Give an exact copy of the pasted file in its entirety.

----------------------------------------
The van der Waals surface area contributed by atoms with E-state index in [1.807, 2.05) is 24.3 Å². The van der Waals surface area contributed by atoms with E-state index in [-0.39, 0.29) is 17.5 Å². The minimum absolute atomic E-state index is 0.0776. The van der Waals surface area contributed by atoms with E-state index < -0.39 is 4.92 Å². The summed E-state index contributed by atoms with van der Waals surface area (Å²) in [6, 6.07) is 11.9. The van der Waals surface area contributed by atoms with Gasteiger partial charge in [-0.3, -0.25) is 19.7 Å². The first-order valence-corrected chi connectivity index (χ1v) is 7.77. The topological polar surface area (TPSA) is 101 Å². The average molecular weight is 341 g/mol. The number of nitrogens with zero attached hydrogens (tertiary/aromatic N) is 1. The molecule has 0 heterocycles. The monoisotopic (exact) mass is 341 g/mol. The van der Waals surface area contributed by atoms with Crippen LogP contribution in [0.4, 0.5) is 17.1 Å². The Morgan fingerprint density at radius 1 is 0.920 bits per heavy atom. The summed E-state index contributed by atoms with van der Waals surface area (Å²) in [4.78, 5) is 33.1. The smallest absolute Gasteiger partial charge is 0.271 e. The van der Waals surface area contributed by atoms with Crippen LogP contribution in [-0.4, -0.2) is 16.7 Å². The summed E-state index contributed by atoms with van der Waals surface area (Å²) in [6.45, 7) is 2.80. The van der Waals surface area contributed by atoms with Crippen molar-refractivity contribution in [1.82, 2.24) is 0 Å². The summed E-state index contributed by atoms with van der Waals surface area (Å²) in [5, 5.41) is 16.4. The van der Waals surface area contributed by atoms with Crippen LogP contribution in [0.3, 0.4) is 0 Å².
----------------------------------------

The van der Waals surface area contributed by atoms with E-state index in [1.807, 2.05) is 24.3 Å². The van der Waals surface area contributed by atoms with E-state index in [-0.39, 0.29) is 17.5 Å². The minimum absolute atomic E-state index is 0.0776. The van der Waals surface area contributed by atoms with E-state index < -0.39 is 4.92 Å². The summed E-state index contributed by atoms with van der Waals surface area (Å²) in [6, 6.07) is 11.9. The van der Waals surface area contributed by atoms with Gasteiger partial charge in [-0.3, -0.25) is 19.7 Å². The first-order valence-corrected chi connectivity index (χ1v) is 7.77. The topological polar surface area (TPSA) is 101 Å². The average molecular weight is 341 g/mol. The number of nitrogens with zero attached hydrogens (tertiary/aromatic N) is 1. The molecule has 0 heterocycles. The monoisotopic (exact) mass is 341 g/mol. The van der Waals surface area contributed by atoms with Crippen LogP contribution in [0.4, 0.5) is 17.1 Å². The Morgan fingerprint density at radius 1 is 0.920 bits per heavy atom. The summed E-state index contributed by atoms with van der Waals surface area (Å²) in [4.78, 5) is 33.1. The smallest absolute Gasteiger partial charge is 0.271 e. The van der Waals surface area contributed by atoms with Crippen LogP contribution in [-0.4, -0.2) is 16.7 Å². The summed E-state index contributed by atoms with van der Waals surface area (Å²) in [6.45, 7) is 2.80. The van der Waals surface area contributed by atoms with Crippen molar-refractivity contribution in [1.82, 2.24) is 0 Å². The summed E-state index contributed by atoms with van der Waals surface area (Å²) in [5, 5.41) is 16.4. The van der Waals surface area contributed by atoms with Crippen LogP contribution in [0.3, 0.4) is 0 Å².